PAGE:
A proposal to regulate high-pressure well stimulation has cleared a second Senate committee, despite continued objections from environmental activists.
The measure (SB 318), sponsored by Naples Republican Sen. Garrett Richter, cleared the Senate’s general government appropriations subcommittee Monday on a 4-2 vote. Sen. Gwen Margolis and Sen. Oscar Braynon, both South Florida Democrats, voted against the measure.
“Today, there’s nothing in Florida that prohibits fracking, with this bill there will be. Today, there is not a moratorium in place … with this bill, there will be. Today, there’s no requirement that we study … with this bill there will be a study,” said Richter. “Today, there is no chemical disclosure, nobody knows what’s going into the ground; with this bill, there will be chemical disclosure. Today, there is no groundwater protections; this bill offers additional groundwater protections.”
He continued: “We can’t stop technology but … we can regulate it, and with this bill, that’s what we’re trying to do.”
Among other things, the Senate proposal requires drillers to get a permit before they can begin fracking, requires the Department of Environmental Protection to conduct a study on the impact fracking would have on Florida’s environment, and increases penalties from $10,000 a day to $25,000 a day for each violation.
It also directs the DEP to designate FracFocus, a national chemical disclosure registry, as the state’s chemical registry.
The proposal also prohibits local governments from putting local bans in place. However, the measure was amended Monday to allow counties and municipalities to “adopt and enforce land use requirements,” so long as the local rules don’t “impose a moratorium on, effectively prohibit, or inordinately burden” the drilling activities.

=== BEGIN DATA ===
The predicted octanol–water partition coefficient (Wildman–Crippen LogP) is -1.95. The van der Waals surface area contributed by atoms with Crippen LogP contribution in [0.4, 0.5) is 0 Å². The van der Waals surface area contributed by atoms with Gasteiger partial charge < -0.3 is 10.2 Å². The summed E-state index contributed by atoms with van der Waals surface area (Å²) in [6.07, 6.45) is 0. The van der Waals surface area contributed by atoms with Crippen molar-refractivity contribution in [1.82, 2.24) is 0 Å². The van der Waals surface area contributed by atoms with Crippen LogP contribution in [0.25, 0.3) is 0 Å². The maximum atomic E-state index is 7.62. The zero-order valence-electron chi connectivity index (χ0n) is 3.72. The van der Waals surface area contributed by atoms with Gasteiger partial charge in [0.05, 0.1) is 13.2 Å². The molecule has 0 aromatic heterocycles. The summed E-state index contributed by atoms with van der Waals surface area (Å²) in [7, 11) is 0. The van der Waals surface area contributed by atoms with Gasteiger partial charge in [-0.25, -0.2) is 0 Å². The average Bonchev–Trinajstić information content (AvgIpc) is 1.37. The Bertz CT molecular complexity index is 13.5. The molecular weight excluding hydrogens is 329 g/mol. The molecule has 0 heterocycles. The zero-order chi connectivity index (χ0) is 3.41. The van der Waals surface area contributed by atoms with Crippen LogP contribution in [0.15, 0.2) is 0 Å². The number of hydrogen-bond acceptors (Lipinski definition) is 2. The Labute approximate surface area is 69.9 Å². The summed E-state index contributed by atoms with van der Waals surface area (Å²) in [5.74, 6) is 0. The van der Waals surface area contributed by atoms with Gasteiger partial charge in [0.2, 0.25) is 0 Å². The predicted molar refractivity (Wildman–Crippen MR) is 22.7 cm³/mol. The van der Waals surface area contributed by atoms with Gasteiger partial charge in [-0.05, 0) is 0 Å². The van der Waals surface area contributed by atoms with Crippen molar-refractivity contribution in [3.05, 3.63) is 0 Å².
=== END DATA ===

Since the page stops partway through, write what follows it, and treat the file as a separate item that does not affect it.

Richter said he worked with the Florida Association of Counties and the League of Cities to craft the language, yet some representatives from local governments told lawmakers Monday they opposed the bill because of the preemption language.
Braynon cited that preemption language as one of the reasons he was voting against the measure.
“I used to be a local elected official, and I always said when I was a city councilman that I disliked when the state comes down and tells us what we should be doing,” he said. “This is one of the bills that does that.”
The House companion (HB 191) is set to be taken up by the full House this week. On Monday, House Democrats spoke out against the proposal.
“No one will want to come and visit Florida to vacation next to a fracking rig. This bill is the oil and gas industry’s latest attempt to start fracking some of Florida’s most ecologically sensitive areas including the Everglades, while jeopardizing the lifeblood of our economy — tourism and agriculture,” said Rep. Evan Jenne, in a statement. “After 10 years of seeing the damage that fracking has wrought on communities across this country, poisoning the water, air and land of the American people, Florida’s State Legislature should be banning the practice altogether, not moving it forward.”
Jenne has sponsored legislation (HB 19) this year that would ban fracking and other high-pressure well stimulations in Florida. That proposal has not yet received a hearing.
Richter’s bill now heads to Senate appropriations committee, the last stop before the Senate floor.